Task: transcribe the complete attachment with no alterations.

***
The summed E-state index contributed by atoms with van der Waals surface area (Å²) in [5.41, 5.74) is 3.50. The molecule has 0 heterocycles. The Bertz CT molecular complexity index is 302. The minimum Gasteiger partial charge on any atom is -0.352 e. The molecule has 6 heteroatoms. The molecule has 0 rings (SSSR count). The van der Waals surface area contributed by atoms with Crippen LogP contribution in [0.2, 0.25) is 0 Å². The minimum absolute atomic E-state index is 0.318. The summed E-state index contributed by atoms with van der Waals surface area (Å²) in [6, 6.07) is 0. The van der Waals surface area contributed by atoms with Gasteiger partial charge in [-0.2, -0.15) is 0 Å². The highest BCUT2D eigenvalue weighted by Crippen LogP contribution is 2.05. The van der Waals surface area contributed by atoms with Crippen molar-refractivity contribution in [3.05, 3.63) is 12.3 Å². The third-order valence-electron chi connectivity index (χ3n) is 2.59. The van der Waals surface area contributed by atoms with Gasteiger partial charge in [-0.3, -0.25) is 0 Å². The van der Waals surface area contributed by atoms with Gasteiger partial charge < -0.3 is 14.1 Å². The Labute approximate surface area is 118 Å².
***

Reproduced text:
The summed E-state index contributed by atoms with van der Waals surface area (Å²) in [5.41, 5.74) is 3.50. The molecule has 0 heterocycles. The Bertz CT molecular complexity index is 302. The minimum Gasteiger partial charge on any atom is -0.352 e. The molecule has 6 heteroatoms. The molecule has 0 rings (SSSR count). The van der Waals surface area contributed by atoms with Crippen LogP contribution in [0.2, 0.25) is 0 Å². The minimum absolute atomic E-state index is 0.318. The summed E-state index contributed by atoms with van der Waals surface area (Å²) in [6, 6.07) is 0. The van der Waals surface area contributed by atoms with Gasteiger partial charge in [-0.2, -0.15) is 0 Å². The highest BCUT2D eigenvalue weighted by Crippen LogP contribution is 2.05. The van der Waals surface area contributed by atoms with Crippen molar-refractivity contribution in [3.05, 3.63) is 12.3 Å². The third-order valence-electron chi connectivity index (χ3n) is 2.59. The van der Waals surface area contributed by atoms with Gasteiger partial charge in [-0.3, -0.25) is 0 Å². The van der Waals surface area contributed by atoms with Gasteiger partial charge < -0.3 is 14.1 Å². The Labute approximate surface area is 118 Å².